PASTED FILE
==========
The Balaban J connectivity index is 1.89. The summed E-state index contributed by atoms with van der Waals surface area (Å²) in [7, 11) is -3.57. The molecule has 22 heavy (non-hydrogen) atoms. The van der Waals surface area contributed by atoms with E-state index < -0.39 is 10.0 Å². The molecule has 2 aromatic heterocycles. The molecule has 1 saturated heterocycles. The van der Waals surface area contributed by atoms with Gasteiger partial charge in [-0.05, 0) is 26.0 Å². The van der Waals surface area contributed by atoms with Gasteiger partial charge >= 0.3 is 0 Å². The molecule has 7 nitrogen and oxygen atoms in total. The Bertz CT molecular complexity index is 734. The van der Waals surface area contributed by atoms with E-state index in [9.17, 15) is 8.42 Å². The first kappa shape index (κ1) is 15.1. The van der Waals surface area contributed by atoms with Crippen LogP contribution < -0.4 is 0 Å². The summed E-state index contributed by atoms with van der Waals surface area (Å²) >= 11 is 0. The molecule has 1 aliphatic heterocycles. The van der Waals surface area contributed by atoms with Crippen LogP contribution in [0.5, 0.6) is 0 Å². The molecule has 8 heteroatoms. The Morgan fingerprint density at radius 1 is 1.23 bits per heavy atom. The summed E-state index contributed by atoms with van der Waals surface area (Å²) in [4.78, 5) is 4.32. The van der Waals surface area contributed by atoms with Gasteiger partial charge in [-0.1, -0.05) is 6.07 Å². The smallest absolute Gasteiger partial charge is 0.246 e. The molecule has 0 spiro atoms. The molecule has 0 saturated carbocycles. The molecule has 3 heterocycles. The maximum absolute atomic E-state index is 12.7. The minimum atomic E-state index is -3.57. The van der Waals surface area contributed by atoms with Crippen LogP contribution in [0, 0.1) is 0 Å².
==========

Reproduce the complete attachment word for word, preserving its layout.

The Balaban J connectivity index is 1.89. The summed E-state index contributed by atoms with van der Waals surface area (Å²) in [7, 11) is -3.57. The molecule has 22 heavy (non-hydrogen) atoms. The van der Waals surface area contributed by atoms with E-state index < -0.39 is 10.0 Å². The molecule has 2 aromatic heterocycles. The molecule has 1 saturated heterocycles. The van der Waals surface area contributed by atoms with Gasteiger partial charge in [-0.05, 0) is 26.0 Å². The van der Waals surface area contributed by atoms with Gasteiger partial charge >= 0.3 is 0 Å². The molecule has 7 nitrogen and oxygen atoms in total. The Bertz CT molecular complexity index is 734. The van der Waals surface area contributed by atoms with E-state index in [9.17, 15) is 8.42 Å². The first kappa shape index (κ1) is 15.1. The van der Waals surface area contributed by atoms with Crippen LogP contribution < -0.4 is 0 Å². The summed E-state index contributed by atoms with van der Waals surface area (Å²) >= 11 is 0. The molecule has 1 aliphatic heterocycles. The van der Waals surface area contributed by atoms with Crippen LogP contribution in [0.5, 0.6) is 0 Å². The molecule has 8 heteroatoms. The Morgan fingerprint density at radius 1 is 1.23 bits per heavy atom. The summed E-state index contributed by atoms with van der Waals surface area (Å²) in [4.78, 5) is 4.32. The van der Waals surface area contributed by atoms with Gasteiger partial charge in [-0.1, -0.05) is 6.07 Å². The smallest absolute Gasteiger partial charge is 0.246 e. The molecule has 0 spiro atoms. The molecule has 0 saturated carbocycles. The molecule has 3 heterocycles. The maximum absolute atomic E-state index is 12.7. The minimum atomic E-state index is -3.57. The van der Waals surface area contributed by atoms with Crippen LogP contribution in [0, 0.1) is 0 Å².